Issue 46: Farming the Sun – Community Perceptions in the Us and Africa

As the pace of the energy transition accelerates, solar energy developments have exploded around the globe. Acorn international has supported renewable energy developers in understanding host community dynamics and engaging with local stakeholders in locations as diverse as rural communities in the US Pacific Northwest and Upper Midwest and villages in Malawi and Nigeria (and beyond). While project host communities in the US and Africa have vastly different cultural contexts, there are similarities in values and dynamics between these predominantly agricultural communities which are often well-suited to solar farms. Here we share lessons learned on what’s different and not-so-different in community perceptions of solar energy developments across the globe.

Land Use and Land Access

Context: Development and installation of a solar farm takes (often significant) quantities of land out of their previous use: in the case of the projects highlighted here, out of agricultural use. As solar farms are fenced off for the safety and security of both equipment and community, both use of and access to the land are restricted throughout the construction and operation period.

Recommendations: To minimize opposition, developers should evaluate all of the ways that local communities use and value the land on which a project is sited, not just the perspectives of landowners themselves. This consideration should account for not just permanent uses, but also site access, temporary use, and “illegal” or unofficial use, which may require an expanded engagement program. Such an evaluation should be participatory and directly include members of local communities.

Land Tenure, Ownership, and “Ownership”

Context: Worldwide, project developers must secure use of and access to land for their projects. This typically involves purchase or lease of land from the entity who controls it – in other words, the developer provides compensation for use of the land. However, in some operating environments, the stakeholders who have interest in the land and type of interest they have, as well as the enforceability of that interest, can vary dramatically.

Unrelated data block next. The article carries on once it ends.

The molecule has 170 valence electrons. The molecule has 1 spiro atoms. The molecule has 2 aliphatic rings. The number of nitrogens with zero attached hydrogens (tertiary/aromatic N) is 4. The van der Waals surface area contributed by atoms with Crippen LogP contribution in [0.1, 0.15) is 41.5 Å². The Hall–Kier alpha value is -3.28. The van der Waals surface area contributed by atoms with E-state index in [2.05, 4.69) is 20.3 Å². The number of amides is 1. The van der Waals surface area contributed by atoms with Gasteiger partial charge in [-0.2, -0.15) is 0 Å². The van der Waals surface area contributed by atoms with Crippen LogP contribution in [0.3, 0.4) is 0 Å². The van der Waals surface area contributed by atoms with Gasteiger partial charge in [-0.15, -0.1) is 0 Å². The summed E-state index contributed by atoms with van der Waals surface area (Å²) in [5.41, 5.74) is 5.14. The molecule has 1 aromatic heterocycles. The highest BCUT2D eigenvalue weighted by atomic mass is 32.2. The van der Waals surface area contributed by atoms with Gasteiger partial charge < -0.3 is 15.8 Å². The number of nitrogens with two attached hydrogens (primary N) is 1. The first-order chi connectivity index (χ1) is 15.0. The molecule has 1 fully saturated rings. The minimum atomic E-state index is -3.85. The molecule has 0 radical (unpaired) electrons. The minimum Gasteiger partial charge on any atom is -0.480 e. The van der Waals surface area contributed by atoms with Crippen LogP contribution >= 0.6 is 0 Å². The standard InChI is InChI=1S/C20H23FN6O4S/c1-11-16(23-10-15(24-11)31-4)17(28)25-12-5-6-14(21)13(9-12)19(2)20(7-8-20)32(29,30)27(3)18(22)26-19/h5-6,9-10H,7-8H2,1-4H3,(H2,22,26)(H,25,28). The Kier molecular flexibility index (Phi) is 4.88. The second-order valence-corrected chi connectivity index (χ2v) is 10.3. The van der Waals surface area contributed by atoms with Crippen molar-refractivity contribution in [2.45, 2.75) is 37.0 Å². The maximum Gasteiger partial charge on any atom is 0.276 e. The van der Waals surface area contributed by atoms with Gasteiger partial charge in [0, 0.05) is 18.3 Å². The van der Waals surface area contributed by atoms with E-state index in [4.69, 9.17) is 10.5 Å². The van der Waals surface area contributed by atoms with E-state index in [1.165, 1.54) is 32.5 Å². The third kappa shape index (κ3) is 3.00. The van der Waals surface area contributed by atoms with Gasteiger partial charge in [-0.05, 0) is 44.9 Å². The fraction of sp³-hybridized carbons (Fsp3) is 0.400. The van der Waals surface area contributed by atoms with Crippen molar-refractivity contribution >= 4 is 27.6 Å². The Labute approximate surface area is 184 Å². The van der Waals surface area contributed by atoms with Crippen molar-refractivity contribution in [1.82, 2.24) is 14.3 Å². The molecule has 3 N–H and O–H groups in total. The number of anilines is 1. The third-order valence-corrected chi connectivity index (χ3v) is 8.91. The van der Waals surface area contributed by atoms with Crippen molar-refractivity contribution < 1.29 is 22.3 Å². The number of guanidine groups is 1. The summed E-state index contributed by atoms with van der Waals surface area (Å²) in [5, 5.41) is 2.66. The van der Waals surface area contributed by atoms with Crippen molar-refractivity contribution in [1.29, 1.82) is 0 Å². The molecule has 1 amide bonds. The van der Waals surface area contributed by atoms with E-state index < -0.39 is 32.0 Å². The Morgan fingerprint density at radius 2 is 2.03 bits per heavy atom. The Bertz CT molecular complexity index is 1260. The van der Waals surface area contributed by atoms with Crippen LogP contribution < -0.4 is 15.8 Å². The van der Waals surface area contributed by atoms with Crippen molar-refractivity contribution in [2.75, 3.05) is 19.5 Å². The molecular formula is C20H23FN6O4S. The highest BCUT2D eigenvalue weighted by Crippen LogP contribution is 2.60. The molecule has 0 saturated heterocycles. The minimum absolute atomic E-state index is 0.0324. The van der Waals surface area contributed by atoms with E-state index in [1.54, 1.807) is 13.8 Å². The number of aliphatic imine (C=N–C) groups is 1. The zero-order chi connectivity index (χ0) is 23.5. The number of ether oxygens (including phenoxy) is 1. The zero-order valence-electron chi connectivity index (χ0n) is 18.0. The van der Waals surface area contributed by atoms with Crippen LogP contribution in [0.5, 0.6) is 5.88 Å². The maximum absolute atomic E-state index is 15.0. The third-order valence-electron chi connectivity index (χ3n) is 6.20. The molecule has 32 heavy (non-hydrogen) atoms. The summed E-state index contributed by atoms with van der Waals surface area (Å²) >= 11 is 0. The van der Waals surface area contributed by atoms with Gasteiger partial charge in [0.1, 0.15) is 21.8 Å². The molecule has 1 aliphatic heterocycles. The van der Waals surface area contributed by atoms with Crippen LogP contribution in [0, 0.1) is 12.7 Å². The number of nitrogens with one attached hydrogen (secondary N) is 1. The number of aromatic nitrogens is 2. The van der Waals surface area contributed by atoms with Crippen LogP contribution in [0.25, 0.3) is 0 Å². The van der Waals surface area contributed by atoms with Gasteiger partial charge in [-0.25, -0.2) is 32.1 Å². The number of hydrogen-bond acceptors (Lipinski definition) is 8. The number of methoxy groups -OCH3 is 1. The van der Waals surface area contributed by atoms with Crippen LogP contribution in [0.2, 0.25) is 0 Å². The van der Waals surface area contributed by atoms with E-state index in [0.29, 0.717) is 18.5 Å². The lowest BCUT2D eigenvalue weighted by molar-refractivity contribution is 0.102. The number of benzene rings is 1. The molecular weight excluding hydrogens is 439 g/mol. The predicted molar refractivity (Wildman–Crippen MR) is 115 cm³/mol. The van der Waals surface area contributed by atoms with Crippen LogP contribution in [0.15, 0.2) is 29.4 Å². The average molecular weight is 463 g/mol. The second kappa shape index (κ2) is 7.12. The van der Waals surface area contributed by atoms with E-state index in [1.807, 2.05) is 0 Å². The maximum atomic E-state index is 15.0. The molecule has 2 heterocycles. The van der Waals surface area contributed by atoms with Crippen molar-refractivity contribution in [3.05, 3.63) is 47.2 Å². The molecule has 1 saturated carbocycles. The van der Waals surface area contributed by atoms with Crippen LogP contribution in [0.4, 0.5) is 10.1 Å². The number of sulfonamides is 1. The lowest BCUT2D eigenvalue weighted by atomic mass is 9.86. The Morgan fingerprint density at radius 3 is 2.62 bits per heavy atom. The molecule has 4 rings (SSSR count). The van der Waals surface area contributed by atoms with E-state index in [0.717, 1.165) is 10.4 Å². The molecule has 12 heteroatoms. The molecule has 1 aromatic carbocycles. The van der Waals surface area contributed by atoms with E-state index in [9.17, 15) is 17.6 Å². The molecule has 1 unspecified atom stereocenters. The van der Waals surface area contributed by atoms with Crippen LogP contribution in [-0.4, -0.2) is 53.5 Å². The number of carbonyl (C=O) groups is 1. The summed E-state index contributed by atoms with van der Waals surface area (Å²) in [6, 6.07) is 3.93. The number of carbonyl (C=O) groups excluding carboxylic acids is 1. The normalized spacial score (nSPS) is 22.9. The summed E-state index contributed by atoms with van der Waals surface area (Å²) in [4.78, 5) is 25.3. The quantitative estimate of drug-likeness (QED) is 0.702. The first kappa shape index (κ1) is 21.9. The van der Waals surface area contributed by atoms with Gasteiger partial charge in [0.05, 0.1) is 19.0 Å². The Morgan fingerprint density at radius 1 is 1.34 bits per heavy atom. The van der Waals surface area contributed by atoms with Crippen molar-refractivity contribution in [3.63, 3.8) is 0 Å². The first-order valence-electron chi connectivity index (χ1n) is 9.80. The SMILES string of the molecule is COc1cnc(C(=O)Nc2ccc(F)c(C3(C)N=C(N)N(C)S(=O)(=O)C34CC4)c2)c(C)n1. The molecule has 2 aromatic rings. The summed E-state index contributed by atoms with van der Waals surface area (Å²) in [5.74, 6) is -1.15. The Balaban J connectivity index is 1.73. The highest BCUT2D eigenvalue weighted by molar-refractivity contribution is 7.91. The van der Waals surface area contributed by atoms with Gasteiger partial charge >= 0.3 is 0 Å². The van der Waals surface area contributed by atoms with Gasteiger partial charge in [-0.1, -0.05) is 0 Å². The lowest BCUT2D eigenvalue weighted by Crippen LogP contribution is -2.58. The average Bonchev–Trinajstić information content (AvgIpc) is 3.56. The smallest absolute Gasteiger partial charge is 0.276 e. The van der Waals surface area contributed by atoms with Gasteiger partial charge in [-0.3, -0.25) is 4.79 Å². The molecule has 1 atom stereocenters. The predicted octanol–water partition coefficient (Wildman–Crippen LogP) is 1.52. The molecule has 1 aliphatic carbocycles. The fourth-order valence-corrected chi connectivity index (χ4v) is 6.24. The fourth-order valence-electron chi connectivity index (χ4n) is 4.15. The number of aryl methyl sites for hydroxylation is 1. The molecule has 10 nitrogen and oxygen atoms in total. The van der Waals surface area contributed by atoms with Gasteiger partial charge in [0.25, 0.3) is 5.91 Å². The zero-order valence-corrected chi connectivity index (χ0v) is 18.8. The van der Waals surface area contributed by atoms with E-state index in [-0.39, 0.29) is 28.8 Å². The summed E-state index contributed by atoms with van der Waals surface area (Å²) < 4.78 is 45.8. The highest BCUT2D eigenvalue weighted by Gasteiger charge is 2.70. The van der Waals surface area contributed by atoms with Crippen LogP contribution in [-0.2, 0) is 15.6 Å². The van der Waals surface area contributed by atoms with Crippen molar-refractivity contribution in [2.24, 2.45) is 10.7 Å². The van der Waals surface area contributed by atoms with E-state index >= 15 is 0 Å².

Bonus Mexico Dynamics and Perceptions: The solar development site was privately held, but also part of a traditional ejido where ejiditarios retain collective use rights to land. Project developers had to negotiate with ejiditarios on compensation for land use, while simultaneously working to gain necessary approvals from the titled landowner and local officials.

Recommendations: Developers should consider that land may be of significant value to community members who are not the legal landowner, and that monetary compensation for land access may not be sufficient to successfully develop a project within the local legal, cultural, or community context. “Mapping” land rights including beyond legal holdings is important, and often benefits from stakeholder input.

Community Economic Benefits

Context: Developers, wishing to portray their projects in the best light and generate local support, often promote the economic benefits their projects will provide to communities through job creation, tax revenue, and/or lease payments to landowners.

Recommendations: Economic benefits are a near-universal source of interest for project host communities, but developers must be sure to be realistic as they calculate and communicate what benefits landowners and communities can expect. Developers should be transparent about the number of permanent jobs a project will create, whether the jobs will go to locals, and how long temporary jobs will last.

Community Impacts

Context: Apart from anticipation of project-related benefits, community stakeholders are often concerned about the negative impacts of the project. In our experience, some perceived impacts are near-universal, while others are more specific to the environment in which the project is located.

Bonus Honduras and Philippines Dynamics and Perceptions: Communities were concerned about the (perceived) impacts of altered drainage and runoff on already-strained local infrastructure (roads and drainage) and the upgrades required to mitigate these concerns.

Recommendations: Project developers often have an understanding of significant project-related impacts, and appropriate mitigations. However, these should be considered and applied within the context of the local culture and political and social values, as they often shape community perceptions of issues. Additionally, developers should consider the history of similar developments in the region and apply lessons learned about successful mitigations.

Power Generation and End Use

Context: Solar farms are constructed in response to a power need somewhere and are sited in a location with sufficient land and transmission infrastructure. However, these locations may not be the same, and end users of commercial/utility-scale power are often far from the site of the solar farm and its direct impacts.

Recommendations: Project developers should be transparent in communicating who the “end user” of the power will be at the outset of the project. One means of accomplishing this is to educate host communities in power markets and electricity distribution through community events or workshops.

News & Notes

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